“Wisdom is a living stream, not an icon preserved in a museum. Only when we find the spring of wisdom in our own life can it flow to future generations.”-Thich Nhat Hhan
Wisdom is understood as that which gives us insight into our experiences, whether we are practicing right judgement, and are grounded in a deeper kind of understanding that thus informs our actions and choices in the world.
I am finding that wisdom only works when we can hold it up against the light of our lives, reading it through the lens of our intuition. Wisdom cannot be received as simply other pieces of information. Otherwise, wisdom is degraded to a basic kind of knowledge accumulation. Too often have we witnessed religious practitioners who had lots of this kind of information, but for whom their lives have not been impacted. Wisdom must be eaten – taken into the body, chewed on; its nutrients integrated into the body. The practice of learning, receiving, and integrating wisdom is a lifetime’s endeavor.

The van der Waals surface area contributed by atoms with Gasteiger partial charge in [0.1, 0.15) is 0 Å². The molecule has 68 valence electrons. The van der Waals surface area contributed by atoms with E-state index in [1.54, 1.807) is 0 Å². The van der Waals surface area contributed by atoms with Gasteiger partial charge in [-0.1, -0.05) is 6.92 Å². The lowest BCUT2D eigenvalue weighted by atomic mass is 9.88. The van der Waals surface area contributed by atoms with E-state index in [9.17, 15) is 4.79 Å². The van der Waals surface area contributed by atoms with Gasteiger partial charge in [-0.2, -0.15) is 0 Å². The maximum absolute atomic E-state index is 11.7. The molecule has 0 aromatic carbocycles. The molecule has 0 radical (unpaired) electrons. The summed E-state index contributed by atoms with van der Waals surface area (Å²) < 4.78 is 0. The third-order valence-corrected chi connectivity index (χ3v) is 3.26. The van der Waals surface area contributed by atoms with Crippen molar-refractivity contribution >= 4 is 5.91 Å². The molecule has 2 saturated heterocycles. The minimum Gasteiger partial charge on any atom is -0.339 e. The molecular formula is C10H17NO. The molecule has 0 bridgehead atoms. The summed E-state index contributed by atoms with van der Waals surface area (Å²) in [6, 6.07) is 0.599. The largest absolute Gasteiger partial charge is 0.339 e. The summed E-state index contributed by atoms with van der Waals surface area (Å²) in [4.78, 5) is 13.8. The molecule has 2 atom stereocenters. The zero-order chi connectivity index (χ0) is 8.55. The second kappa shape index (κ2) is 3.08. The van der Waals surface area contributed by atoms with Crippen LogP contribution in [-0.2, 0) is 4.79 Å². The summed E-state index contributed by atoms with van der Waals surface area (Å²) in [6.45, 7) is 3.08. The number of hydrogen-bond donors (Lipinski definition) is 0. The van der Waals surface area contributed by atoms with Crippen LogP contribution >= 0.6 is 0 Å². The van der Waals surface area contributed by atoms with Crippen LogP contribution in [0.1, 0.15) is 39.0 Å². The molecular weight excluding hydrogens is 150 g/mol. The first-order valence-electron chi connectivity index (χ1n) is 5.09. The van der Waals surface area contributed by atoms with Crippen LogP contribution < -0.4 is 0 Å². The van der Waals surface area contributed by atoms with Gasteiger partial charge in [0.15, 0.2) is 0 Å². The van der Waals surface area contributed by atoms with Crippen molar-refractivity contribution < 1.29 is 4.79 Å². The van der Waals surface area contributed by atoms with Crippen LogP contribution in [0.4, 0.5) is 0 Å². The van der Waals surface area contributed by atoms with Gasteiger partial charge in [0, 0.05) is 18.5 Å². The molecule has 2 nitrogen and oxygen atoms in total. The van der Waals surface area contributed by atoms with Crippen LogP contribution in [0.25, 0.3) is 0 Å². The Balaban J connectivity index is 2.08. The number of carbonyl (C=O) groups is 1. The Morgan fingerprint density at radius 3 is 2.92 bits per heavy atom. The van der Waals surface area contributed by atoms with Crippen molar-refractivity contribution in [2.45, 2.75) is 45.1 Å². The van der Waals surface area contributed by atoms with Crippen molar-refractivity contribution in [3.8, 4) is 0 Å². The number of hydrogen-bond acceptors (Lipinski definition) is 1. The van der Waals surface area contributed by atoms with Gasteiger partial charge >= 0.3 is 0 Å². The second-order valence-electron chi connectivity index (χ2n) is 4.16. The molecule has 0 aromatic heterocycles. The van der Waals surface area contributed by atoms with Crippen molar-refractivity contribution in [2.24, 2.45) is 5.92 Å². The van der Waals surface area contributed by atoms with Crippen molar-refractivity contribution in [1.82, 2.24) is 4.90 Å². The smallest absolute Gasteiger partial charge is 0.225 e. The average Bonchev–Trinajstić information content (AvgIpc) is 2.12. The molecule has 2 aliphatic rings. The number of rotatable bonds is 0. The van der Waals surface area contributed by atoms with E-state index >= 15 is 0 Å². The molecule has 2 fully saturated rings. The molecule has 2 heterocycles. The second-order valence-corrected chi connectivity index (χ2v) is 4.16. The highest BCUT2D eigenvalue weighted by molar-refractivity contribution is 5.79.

In my own discernment practice, as I contemplate a piece of wisdom, it should intuitively feel within my body. And, it should remain with me after a period of time, moving from a simple transmission to a deepening hold within me. I don’t need to fully understand this process right away. I can simply rest in the faith that I am being taught many things that I am not aware of, and that much of this teaching is not knowledge for the intellect.
Questions to contemplate:
- Have you received advice or teaching that perhaps was cloaked in the guise of “wisdom” but was in fact just another kind of information?
- How do you discern the difference?
- How might you understand wisdom to be like a “living stream”?